Veteran of the Month: Duane Hayes

The nation was introduced to Master Sgt. Duane Hayes on the highest-rated National Geographic channel’s documentary series “Inside Combat Rescue” that aired on March 25.  Word spread quickly that Hayes, one of Milan’s own, would be featured in the series. Milan watched with pride as this 1992 Milan High School graduate, U.S. Air Force, Pararescueman and hometown hero served his country.

Hayes is assigned to the 38th Rescue Squadron and was stationed in Afghanistan.  He was filmed in the final episode of the series titled “Inside Combat Rescue Coming Home.”  Hayes is now home with his wife Anissa and sons Landon and Rayden ages 7 and 4-years.  Home is now Valdosta, Georgia located near Moody Air Force Base, where he remains on active duty.

During the filming that went on 24-hours- seven-days a week, Hayes said he had to adjust to the lights used for the cameras and the questions from the crew were overwhelming at times.  “They wanted us to answer and talk about the mission in our own words,” he said.  They were an amazing group of guys, but I would think, “I want to get focused, after all this is reality.”

This was the first time in history camera crews were allowed to film the U.S. Air Force pararescuemen or “PJs” on a mission.  The documentary showed Hayes and his crew rescuing injured civilians hit by two suicide bombers and a U.S. serviceman who lost three limbs and was losing blood.  The “PJs” rescue Americans and Allied forces no matter the circumstance; shot down, behind enemy lines, engaged in gunfire, wounded or captured.

Hayes said the medical training they receive and the care they provide shown in the series is similar to a paramedic in the states.  Their mission often becomes more dangerous due to rules of engagement. Getting close enough to clearly identify a target that can draw gunfire became necessary to cut down on collateral damage, Hayes said.

Hayes has great compassion for the Afghan people.  There are moments where you are flying for 15 minutes or so and you wonder what it must be like to live and grow up with military all around and IEDs going off, he said.  You should be laughing when you are growing up, he said.

“You want to stay forever and help them out,” Hayes said, “They are caught in a place, the wrong place.”  It’s an eye-opener, he said seeing bad people do bad things, but bad people do things on our soil too.  When asked if American troops should remain in Afghanistan, Hayes said “I don’t know,” with his empathy for the people quite apparent in his voice.

His initial  or indoctrination training took place at Lackland Air Force base in Texas   Describing the training, Hayes said you train for more than two years all over the United States.  They have a pipeline of schools for you to attend, and “they pound you really good,” he said.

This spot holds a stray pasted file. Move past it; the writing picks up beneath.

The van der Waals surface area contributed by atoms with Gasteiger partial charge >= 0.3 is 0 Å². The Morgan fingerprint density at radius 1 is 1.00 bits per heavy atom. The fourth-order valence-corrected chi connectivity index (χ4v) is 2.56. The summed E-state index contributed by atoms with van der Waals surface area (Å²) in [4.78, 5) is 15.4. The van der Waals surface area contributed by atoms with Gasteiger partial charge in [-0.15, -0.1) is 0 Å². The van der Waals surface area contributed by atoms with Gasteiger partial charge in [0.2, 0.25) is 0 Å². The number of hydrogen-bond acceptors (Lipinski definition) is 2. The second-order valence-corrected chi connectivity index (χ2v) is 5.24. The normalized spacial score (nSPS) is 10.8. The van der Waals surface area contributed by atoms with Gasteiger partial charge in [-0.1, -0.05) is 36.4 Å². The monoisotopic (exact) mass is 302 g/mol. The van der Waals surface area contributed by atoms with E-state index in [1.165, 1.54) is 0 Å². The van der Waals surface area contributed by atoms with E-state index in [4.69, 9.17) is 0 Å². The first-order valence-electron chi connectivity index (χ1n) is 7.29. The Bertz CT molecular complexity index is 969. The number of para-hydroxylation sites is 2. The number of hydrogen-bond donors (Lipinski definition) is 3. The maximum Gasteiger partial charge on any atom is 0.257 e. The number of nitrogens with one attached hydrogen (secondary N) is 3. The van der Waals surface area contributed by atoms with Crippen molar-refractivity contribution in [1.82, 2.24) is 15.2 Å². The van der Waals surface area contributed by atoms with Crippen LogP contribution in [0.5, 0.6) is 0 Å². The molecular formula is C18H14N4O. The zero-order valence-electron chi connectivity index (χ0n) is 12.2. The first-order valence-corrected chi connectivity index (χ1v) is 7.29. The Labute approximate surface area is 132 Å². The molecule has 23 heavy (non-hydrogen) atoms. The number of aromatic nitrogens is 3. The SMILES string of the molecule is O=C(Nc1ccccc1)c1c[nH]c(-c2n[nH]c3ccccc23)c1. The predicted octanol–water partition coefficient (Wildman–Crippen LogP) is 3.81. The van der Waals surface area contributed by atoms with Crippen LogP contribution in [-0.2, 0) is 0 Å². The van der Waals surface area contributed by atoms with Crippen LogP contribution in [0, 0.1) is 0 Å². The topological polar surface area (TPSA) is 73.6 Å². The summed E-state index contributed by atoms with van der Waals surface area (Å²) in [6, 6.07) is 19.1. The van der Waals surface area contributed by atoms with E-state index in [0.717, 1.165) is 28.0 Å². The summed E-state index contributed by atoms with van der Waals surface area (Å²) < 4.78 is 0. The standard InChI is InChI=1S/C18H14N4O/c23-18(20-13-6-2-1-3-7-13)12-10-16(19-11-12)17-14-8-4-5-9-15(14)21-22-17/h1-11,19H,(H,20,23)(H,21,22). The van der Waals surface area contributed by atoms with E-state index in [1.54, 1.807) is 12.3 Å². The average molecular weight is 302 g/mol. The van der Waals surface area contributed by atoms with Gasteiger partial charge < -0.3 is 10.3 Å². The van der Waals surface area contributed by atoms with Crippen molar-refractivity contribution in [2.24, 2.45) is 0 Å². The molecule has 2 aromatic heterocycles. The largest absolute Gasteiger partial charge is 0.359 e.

Hayes has served for 18 years and plans to retire from military service after 20 years.  He said when he gets back to civilian life; he wants to finish his bachelor’s degree and would probably look for a job in health care.  He thought a hospital administrative job would be a good fit.

His parents Margaret and Bill Hayes are pretty much snowbirds now, Hayes said, spending the cold months in Florida and returning to Milan for the summer months. He was surprised to learn from his sister Shelly Hayes Bartnicki of Milan that a local newspaper wanted to interview him and that Milan was all abuzz over him.  When asked if he could be featured as a Milan Chamber of Commerce Veteran of the Month, he said, “I would be honored.”

Master Sgt. Duane Hayes is photographed in Kandahar, Afghanistan by the HH-60 helicopter he occupies while performing dangerous rescue missions as a U.S. Air Force pararescueman in the 38th Rescue Squadron.

Master Sgt. Duane Hayes is photographed in Kandahar, Afghanistan by the HH-60 helicopter he occupies while performing dangerous rescue missions as a U.S. Air Force pararescueman in the 38th Rescue Squadron.

The food at their headquarters in Afghanistan is pretty good according to Hayes.  He said they no longer eat Meals Ready to Eat (MRE) but food is delivered to them in military Mermite Insulated Food Containers, the servicemen refer to as “Merms”.  We really call what’s in the container ‘mystery meat’, Hayes laughingly said.  Besides missing his wife and children, Hayes said he missed not having his favorite food.  “Tacos are my favorite meal,” he said.

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